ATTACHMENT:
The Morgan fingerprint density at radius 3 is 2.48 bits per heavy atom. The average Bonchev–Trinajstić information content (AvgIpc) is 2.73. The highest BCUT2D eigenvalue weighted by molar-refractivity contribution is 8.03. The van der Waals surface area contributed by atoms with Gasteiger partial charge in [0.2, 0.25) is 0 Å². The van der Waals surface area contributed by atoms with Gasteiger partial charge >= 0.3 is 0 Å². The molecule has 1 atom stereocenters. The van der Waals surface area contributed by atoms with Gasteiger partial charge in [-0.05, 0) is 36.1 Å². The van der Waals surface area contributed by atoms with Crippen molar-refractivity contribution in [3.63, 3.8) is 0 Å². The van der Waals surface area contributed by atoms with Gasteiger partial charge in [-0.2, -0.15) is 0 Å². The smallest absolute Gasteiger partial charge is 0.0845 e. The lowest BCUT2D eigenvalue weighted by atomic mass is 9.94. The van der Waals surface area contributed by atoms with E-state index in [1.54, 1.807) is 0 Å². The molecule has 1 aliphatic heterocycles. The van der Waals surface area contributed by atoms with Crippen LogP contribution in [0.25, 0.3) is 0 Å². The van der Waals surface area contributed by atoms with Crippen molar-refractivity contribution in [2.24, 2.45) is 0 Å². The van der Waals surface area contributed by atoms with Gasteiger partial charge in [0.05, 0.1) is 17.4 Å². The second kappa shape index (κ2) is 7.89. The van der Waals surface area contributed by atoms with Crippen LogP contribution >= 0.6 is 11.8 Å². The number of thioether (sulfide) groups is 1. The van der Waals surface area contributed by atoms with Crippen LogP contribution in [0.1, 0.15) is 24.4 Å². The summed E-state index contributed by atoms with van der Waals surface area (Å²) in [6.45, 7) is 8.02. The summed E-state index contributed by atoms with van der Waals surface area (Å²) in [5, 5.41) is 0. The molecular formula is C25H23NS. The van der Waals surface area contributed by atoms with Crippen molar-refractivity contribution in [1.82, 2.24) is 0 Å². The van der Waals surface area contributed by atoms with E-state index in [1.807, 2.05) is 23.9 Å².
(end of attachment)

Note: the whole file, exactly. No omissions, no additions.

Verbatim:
The Morgan fingerprint density at radius 3 is 2.48 bits per heavy atom. The average Bonchev–Trinajstić information content (AvgIpc) is 2.73. The highest BCUT2D eigenvalue weighted by molar-refractivity contribution is 8.03. The van der Waals surface area contributed by atoms with Gasteiger partial charge in [0.2, 0.25) is 0 Å². The van der Waals surface area contributed by atoms with Gasteiger partial charge >= 0.3 is 0 Å². The molecule has 1 atom stereocenters. The van der Waals surface area contributed by atoms with Gasteiger partial charge in [-0.05, 0) is 36.1 Å². The van der Waals surface area contributed by atoms with Crippen molar-refractivity contribution in [3.63, 3.8) is 0 Å². The van der Waals surface area contributed by atoms with Gasteiger partial charge in [-0.2, -0.15) is 0 Å². The smallest absolute Gasteiger partial charge is 0.0845 e. The lowest BCUT2D eigenvalue weighted by atomic mass is 9.94. The van der Waals surface area contributed by atoms with E-state index in [1.54, 1.807) is 0 Å². The molecule has 1 aliphatic heterocycles. The van der Waals surface area contributed by atoms with Crippen LogP contribution in [0.25, 0.3) is 0 Å². The van der Waals surface area contributed by atoms with Crippen molar-refractivity contribution in [2.24, 2.45) is 0 Å². The van der Waals surface area contributed by atoms with Gasteiger partial charge in [0.05, 0.1) is 17.4 Å². The second kappa shape index (κ2) is 7.89. The van der Waals surface area contributed by atoms with Crippen LogP contribution >= 0.6 is 11.8 Å². The number of thioether (sulfide) groups is 1. The van der Waals surface area contributed by atoms with Crippen LogP contribution in [0.1, 0.15) is 24.4 Å². The summed E-state index contributed by atoms with van der Waals surface area (Å²) in [6.45, 7) is 8.02. The summed E-state index contributed by atoms with van der Waals surface area (Å²) in [5, 5.41) is 0. The molecular formula is C25H23NS. The van der Waals surface area contributed by atoms with Crippen molar-refractivity contribution in [1.82, 2.24) is 0 Å². The van der Waals surface area contributed by atoms with E-state index in [1.807, 2.05) is 23.9 Å².